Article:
Stop sweating over your pastry anxiety—you can do this. Pile up your farmers' market fruit into a warm galette and bask in the glory of your imperfect dessert beauty.
Warm summer fruits desserts are my weakness. Every year when June rolls around, I pretend to get really excited about beach days, late sunsets, open-toed shoes, and white jeans, but in reality, I could do without all of that (although they are all quite nice). As long as I’ve got a warm, flaky crust paired with a sweet, farmers’ market fruit concoction, then I’ve got all the summertime essentials that I need. And maybe some SPF wouldn’t hurt, either.
People are terrified of homemade pie dough, and they offer no shortage of reasons why this kitchen task is significantly more difficult than the rest. The humidity! The chilled butter! The ice water! The gluten! Okay, everybody calm TF down. Yes, there’s no denying that there are a lot of finicky factors that go into a delicious, buttery crust, and if something is a little wonky, then your crust might not be perfect. However, let’s not get carried away. When it comes down to the building blocks, pie dough is flour, fat, and water. That’s it. Why complicate it and shy away in terror from a good thing? Besides, perfection is overrated.
If you’re someone who has always backed out of any baking project involving pie dough or you’re in need of a summer fruit dessert that you know you can depend on (especially if you’re expecting guests), then it’s time you upped your galette game (or a crostata, whatever you want to call it). This effortlessly rustic, yet still undeniably elegant, dessert is the perfect gateway pastry for a nervous or beginner cook (or a lazy expert cook). First things first, you need to get it out of your head that you need to be a servant to a precise, foolproof recipe. You don’t! Loosen up! Here’s how.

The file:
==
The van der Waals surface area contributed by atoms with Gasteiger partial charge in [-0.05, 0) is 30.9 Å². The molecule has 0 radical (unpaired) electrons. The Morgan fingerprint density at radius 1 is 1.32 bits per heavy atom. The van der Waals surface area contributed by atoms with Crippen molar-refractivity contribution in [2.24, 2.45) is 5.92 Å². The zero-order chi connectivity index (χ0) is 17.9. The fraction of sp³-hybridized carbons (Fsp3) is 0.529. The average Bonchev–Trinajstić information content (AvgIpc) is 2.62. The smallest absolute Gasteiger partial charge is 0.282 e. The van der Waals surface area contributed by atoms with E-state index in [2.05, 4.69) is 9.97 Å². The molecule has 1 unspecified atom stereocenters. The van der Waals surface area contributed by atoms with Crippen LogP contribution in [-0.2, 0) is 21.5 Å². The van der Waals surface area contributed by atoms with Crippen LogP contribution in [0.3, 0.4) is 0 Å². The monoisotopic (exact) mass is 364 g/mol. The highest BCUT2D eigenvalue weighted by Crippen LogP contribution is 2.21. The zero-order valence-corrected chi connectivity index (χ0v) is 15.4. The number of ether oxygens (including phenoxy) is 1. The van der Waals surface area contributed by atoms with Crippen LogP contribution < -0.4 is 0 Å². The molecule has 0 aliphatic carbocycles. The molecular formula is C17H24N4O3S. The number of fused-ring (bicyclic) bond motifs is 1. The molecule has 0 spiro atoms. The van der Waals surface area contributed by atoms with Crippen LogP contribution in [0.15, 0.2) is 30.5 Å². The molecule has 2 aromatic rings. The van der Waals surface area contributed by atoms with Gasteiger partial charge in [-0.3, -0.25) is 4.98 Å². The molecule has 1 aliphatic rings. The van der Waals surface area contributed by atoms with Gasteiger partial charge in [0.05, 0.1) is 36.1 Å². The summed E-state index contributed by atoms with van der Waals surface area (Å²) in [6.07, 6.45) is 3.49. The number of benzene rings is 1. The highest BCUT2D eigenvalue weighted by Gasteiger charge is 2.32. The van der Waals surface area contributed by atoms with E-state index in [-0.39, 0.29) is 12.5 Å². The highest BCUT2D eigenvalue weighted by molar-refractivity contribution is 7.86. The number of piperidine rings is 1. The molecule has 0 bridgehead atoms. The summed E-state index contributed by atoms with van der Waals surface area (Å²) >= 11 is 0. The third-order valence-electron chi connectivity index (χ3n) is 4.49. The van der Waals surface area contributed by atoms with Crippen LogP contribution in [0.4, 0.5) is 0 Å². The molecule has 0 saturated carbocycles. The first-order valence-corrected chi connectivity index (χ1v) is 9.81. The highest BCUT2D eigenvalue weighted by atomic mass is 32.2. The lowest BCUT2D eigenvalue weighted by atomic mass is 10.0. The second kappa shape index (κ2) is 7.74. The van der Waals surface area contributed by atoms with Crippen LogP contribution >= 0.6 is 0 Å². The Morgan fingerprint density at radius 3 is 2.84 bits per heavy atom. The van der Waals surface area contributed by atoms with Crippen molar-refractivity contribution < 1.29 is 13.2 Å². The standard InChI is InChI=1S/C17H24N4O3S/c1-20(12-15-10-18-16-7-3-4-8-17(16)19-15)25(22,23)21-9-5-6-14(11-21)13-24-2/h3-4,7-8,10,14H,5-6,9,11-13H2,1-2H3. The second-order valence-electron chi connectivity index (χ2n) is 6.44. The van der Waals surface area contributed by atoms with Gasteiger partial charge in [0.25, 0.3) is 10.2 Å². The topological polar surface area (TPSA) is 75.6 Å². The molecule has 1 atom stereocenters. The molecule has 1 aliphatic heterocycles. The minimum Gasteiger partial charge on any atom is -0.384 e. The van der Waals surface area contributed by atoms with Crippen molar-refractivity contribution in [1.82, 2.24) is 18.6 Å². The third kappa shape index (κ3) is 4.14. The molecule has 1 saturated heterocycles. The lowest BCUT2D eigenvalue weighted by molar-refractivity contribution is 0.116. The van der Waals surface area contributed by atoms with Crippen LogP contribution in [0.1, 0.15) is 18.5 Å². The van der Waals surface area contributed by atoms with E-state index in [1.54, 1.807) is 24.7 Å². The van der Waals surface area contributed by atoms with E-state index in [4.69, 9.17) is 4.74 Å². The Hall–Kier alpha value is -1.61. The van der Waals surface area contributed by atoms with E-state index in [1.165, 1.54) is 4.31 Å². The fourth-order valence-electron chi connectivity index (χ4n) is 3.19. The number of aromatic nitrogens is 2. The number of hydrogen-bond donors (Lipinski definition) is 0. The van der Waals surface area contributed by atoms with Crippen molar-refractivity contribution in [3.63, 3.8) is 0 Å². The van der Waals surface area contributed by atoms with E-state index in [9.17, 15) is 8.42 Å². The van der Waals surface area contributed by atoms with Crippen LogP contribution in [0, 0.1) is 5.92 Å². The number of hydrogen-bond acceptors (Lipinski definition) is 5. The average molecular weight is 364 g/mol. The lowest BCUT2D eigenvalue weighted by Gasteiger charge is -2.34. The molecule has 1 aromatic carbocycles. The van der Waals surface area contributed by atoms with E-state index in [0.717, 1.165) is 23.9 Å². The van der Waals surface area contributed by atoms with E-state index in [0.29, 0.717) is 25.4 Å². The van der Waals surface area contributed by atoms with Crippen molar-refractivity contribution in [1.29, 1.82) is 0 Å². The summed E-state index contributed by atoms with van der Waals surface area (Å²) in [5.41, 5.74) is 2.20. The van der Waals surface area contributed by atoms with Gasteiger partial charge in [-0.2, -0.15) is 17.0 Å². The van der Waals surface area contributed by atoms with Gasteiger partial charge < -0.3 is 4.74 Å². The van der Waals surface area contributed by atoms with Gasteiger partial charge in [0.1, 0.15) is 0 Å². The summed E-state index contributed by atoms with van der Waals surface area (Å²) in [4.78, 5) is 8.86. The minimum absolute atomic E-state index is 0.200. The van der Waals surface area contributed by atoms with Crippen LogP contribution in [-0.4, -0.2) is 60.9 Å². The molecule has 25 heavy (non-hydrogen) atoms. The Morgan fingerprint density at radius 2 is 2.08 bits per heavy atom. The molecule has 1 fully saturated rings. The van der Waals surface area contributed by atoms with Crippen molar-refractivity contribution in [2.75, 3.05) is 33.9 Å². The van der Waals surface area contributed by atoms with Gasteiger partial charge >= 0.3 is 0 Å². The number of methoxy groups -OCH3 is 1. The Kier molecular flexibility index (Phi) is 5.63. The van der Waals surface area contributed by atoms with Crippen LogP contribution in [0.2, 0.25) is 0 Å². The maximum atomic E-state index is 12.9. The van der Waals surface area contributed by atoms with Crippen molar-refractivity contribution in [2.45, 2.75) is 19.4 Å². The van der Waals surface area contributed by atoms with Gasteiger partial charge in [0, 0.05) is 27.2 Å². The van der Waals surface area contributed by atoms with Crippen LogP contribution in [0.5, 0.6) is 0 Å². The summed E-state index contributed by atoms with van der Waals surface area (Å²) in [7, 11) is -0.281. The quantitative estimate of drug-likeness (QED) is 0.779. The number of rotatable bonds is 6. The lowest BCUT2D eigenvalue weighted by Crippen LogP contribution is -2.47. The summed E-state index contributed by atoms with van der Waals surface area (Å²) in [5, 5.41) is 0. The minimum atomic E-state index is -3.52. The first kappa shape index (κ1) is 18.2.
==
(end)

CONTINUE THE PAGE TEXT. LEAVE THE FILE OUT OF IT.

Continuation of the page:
Search the internet for a butter crust recipe, and you’ll find millions that are all slightly different, some of which have upwards of 10 ingredients. To that, I say, “no.” Flour, sugar, salt, butter, water. There are definitely other ways to do this, and there are certainly other legitimate ingredients that you can add, but for the purpose of ease and simplicity, let’s just stick to the basics. For one galette (which serves about 6, depending on the appetites), you’ll need about 1¼ cup all-purpose flour, 1 stick chilled butter*, 2 teaspoons sugar, pinch of salt, and ¼ cup ice water. Scale up or down these ratios as you so choose. As you make more and more of these (trust me, you will), you’ll start to get a feel for when your dough is too dry or wet, but if you loosely follow these ratios, you will be #just #fine. Are you still breathing? Good.
Using a pastry cutter or your hands (I vote hands, but it’s your call), press the butter into a mixture of the dry ingredients (flour, sugar, salt) until the dough forms into small crumbles no larger than a pea. From here, add your ice water, and form your dough into a 2-inch tall disk. Seal her up in some plastic wrap and let her sit in the fridge for at least 30 minutes, or up to 2 days. In the meantime, get your fruit filling ready.